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, youngest son of the preceding, was born at Dorchester, in NewEngland, in 1635, and studied at Harvard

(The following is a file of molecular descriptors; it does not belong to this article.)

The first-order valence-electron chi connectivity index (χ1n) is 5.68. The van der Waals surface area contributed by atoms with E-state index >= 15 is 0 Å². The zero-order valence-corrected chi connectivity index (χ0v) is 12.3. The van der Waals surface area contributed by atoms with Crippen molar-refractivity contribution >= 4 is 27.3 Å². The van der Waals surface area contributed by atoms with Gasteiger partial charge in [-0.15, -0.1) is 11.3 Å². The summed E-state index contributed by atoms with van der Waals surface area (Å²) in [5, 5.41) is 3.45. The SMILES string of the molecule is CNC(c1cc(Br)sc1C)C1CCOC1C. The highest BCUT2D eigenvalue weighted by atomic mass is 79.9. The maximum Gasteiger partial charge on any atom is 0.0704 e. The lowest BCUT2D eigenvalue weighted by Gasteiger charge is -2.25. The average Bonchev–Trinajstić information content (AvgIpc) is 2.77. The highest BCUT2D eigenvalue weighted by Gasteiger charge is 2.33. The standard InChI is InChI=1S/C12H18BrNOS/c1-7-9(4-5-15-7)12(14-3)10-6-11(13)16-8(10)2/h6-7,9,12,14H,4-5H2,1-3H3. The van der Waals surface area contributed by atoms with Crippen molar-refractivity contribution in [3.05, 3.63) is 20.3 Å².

, youngest son of the preceding, was born at Dorchester, in NewEngland, in 1635, and studied at Harvard college, where he took his degree of B. A. in 1656. In the following year he arrived in England, and thence went to Ireland, and joined his brother. He then entered himself of Trinity college, in which he pro-' ceeded M. A. in 1658, having performed the necessary exercises with great applause, and was offered a fellowship in that institution; but, finding the climate unfavourable to his health, returned to England, and officiated for some time as minister, in the place of Mr. Howe, at Great Torrington, in Devonshire. In 1659, he became chaplain to colonel Bingham, governor of the island of Guernsey, and preached every Sunday, as well before the garrison, as in the town of Peter-le Port. After the restoration, as he could not conform, he sailed for New England, where he was chosen minister to the New church at Boston. Shortly after this, he married the daughter of Mr. John Cotton, once a gentleman of considerable eminence in England, but then an exile on account of his non-conformity, and minister at Boston. In 1664, Mr. Mather was ordained to the pastoral office, the duties of which he performed through life with credit to himself, and highly esteemed by his people. In 1683, when king Charles II. required the inhabitants of New England to surrender their charter, Mr. Mather attended at a meeting of the freemen of Boston, and by his zealous persuasions determined them to reject a motion for that purpose unanimously; and this spirited measure had considerable influence in prevailing on the country in general to imitate the example set by the Bostonians. Upon the publication of king James’s second declaration for liberty of conscience, some of the ministers of New England, and their churches, drew up addresses of thanks to him for the benefits which they enjoyed in consequence of it, and Mr. Mather embarked for England April 7, 1688, for the purpose of presenting them. He was favourably received at court, and laid before the king the state of the country. While he continued in England, the revolution took place, and he was consulted by the new administration on many political topics, particularly on an attempt to obtain the re-settlement of the Massachusetts colony, upon their chartered foundation, by an act of parliament, which was frustrated by its dissolution. He at length obtained from his majesty a new charter, containing the whole of the old one, with the addition of new and more ample privileges. Having rendered this important service to his fellow citizens, he set sail for America in 1692, and on his return he received the public thanks of the house of ^representatives for his faithful and zealous endeavours to benefit his country. He now returned to his labours in the church, and at Harvard college, of which he was chosen president in 1684, and also created doctor of divinity. He died in 1723, at the age of 84. He was author of many theological tracts, of which his biographer gives a list of above eighty among which are, “A brief History of the war with the Indians in New England” of “An Essay for the recording of illustrious Providences, wherein an account is given of many remarkable and memorable events which have happened in this last age, especially in New England” of “A Discourse on Comets;” “A Discourse concerning Earthquakes,” &c.